also, with small objects like this below 0.0005 mm sided cube below, is it not necessary to have maths working down to 3 orders of magnitude lower to get accurate results?

I'm no expert on what's possible though...

You misunderstand me Tim.

This triangle:

Is stored in a file called b1xf1xe3.sa(b|t), -- meaning it contains 1 body, with 1 face and 3 edges) and is represented internally like this:

The first two lines are version information.

The first number (1000) on the third line is the dimension scaling factor. All values (regardless of what units you've chosen to view the document in) are stored in metres; and that number means I've chosen to work/view in mm, so all values are multiplied by 1000 before being displayed.

The fourth line is a checksum

The interesting stuff starts in the 5th "body" line. This describes the body in terms of pointers to subsequent entities in the file. Pointers start with a \$ and then a number; and \$-1 is a null pointer -- an unused pointer to nothing.

That line "body \$-1 -1 -1 \$-1 \$1 \$-1 \$-1 T -0.023 0 0 -0.019999999999999993 0.0040000000000000001 0 #"

says that the 'body' consists of one pointer (\$1) which refers to the next 'lump' line. And the numbers after the 'T' define its 3D bounding box in terms of its bottom-left-front corner, (X:-23mm, Y:0mm, Z:0mm) and its width ( -19.999999999999993mm) height( +4.0000000000000001mm) and depth (0mm) as offsets from the bottom-left-front corner.

But note how the inaccuracies have already started to creep in. The triangle I drew is 3/4/5mm with the vertices at (precisely, as in snap-to-grid) (-23,0,0)-(-20,0,0)-(-20,4,0). Not the weird, not-quite-right positions defined in the 3 'point' lines shown at the bottom of the file above.

Now, you may think that this is down to the limitations of the floating point math, but that is not the case. IEEE-754 floating point math    -- which is used by all current processors made, be they Intel, AMD, ARM, IBM etc -- can represent numbers in the range 10^-308 thru 10^308. with a precision of 15.955 decimal digits.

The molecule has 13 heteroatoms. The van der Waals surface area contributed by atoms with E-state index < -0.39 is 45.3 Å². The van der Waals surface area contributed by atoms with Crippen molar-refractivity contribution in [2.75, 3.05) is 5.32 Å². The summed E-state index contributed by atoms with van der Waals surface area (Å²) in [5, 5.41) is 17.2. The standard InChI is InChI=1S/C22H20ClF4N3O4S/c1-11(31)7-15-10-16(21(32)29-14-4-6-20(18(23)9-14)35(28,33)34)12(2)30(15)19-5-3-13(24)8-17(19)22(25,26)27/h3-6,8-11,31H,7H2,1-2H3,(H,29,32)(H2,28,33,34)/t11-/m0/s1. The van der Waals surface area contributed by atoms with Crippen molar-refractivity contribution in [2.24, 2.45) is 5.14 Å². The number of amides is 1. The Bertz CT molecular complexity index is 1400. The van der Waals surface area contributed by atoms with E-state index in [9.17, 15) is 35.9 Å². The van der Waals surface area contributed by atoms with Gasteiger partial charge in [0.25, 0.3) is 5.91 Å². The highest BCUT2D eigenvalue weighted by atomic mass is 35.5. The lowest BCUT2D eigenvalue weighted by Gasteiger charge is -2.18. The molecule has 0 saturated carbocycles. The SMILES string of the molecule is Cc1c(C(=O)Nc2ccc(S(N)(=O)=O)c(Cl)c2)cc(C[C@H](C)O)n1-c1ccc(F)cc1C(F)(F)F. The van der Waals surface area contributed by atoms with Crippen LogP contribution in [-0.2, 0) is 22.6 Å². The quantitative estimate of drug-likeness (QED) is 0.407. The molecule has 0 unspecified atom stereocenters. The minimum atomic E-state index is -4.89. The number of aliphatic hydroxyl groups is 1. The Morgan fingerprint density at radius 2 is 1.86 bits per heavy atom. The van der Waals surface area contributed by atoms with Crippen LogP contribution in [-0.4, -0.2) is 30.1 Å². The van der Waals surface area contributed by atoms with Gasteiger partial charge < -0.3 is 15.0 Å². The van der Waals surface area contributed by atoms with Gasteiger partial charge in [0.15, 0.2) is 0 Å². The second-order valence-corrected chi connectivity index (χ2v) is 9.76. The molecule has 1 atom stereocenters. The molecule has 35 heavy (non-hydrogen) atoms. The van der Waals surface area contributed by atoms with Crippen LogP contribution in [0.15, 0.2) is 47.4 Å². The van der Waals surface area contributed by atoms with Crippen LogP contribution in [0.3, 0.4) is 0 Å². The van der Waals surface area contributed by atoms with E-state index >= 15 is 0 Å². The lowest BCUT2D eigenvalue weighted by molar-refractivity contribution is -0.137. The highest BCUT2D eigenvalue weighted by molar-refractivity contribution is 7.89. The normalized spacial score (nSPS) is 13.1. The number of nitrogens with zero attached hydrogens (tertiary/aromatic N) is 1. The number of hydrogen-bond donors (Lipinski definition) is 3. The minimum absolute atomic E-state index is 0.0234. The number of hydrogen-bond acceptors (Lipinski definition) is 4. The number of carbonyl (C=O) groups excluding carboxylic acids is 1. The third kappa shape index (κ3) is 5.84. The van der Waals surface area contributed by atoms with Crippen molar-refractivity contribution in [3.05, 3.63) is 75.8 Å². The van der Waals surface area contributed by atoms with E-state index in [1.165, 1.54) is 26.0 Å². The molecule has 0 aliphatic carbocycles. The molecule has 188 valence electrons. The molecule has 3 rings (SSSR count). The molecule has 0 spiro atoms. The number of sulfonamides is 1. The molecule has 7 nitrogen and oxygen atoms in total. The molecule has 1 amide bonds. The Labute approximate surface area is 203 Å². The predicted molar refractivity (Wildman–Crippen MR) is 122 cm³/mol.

In simple terms that means 64-bit FP numbers (representing meters) can -- at the same time -- represent a distance of 1.0570824524312896405919661733615e+292 light years; and one triliion-trillion-trillionth of the size of an electron!

Those numbers in full look like this:

10570824524312900000000000000000000000000000000000000000000000000000000000000000000000000000000000000000000000000000000000000000000000000000000000000000000000000000000000000000000000000000000000000000000000000000000000000000000000000000000000000000000000000000000000000000000000000000000000000

and

0.00000000000000000000000000000000000000000000000000000000000000000000000000000000000000000000000000000000000000000000000000000000000000000000000000000000000000000000000000000000000000000000000000000000000000000000000000000000000000000000000000000000000000000000000000000000000000000000000000000000000000000000999999999999999

And with 15+ decimal digits of precision, they can represent those values accurately enough that the error is less than the thickness of 1 atom, on the distance from here to the Moon.

Even if they are using 32-bit FP, with its 7+decimal digits of accuracy -- which is quite possible as using 32-bit math on a Graphics processor speeds things up a lot -- that still means it can store the distance from here to the Moon -- in meters -- accurately to less that the thickness of a human hair.

All of which means that we should (easily) be able to draw things accurate to the nearest micron (10^-6 meters); but your own experiment shows that DSM doesn't like working to an accuracy less than a few hundred microns. 2 orders of magnitude less accurate than the math upon which it is based.

The only logical explanation I can postulate for this is that it uses just 16-bit FP math in order to speed up the graphics rendering, but even that does not explain why -20mm gets stored as -0.019999999999999993 and 4mm as 0.0040000000000000001.